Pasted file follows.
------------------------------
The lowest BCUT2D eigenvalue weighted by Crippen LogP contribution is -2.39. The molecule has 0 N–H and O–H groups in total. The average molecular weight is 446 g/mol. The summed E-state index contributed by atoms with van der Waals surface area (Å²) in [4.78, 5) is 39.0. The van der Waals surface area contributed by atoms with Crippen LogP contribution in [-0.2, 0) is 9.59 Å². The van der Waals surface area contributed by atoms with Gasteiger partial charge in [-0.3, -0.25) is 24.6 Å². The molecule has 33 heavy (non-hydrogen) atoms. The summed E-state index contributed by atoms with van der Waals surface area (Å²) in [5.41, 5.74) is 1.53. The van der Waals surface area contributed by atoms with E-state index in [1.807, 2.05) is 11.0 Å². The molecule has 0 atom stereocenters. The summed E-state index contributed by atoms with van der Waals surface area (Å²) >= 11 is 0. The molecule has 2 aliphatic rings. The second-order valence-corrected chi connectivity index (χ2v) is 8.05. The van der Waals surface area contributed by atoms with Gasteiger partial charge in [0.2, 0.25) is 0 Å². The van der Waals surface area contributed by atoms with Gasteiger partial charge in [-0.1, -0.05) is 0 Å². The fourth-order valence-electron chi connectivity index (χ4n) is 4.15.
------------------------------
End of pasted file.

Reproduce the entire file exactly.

The lowest BCUT2D eigenvalue weighted by Crippen LogP contribution is -2.39. The molecule has 0 N–H and O–H groups in total. The average molecular weight is 446 g/mol. The summed E-state index contributed by atoms with van der Waals surface area (Å²) in [4.78, 5) is 39.0. The van der Waals surface area contributed by atoms with Crippen LogP contribution in [-0.2, 0) is 9.59 Å². The van der Waals surface area contributed by atoms with Gasteiger partial charge in [-0.3, -0.25) is 24.6 Å². The molecule has 33 heavy (non-hydrogen) atoms. The summed E-state index contributed by atoms with van der Waals surface area (Å²) in [5.41, 5.74) is 1.53. The van der Waals surface area contributed by atoms with E-state index in [1.807, 2.05) is 11.0 Å². The molecule has 0 atom stereocenters. The summed E-state index contributed by atoms with van der Waals surface area (Å²) >= 11 is 0. The molecule has 2 aliphatic rings. The second-order valence-corrected chi connectivity index (χ2v) is 8.05. The van der Waals surface area contributed by atoms with Gasteiger partial charge in [0.2, 0.25) is 0 Å². The van der Waals surface area contributed by atoms with Gasteiger partial charge in [-0.1, -0.05) is 0 Å². The fourth-order valence-electron chi connectivity index (χ4n) is 4.15.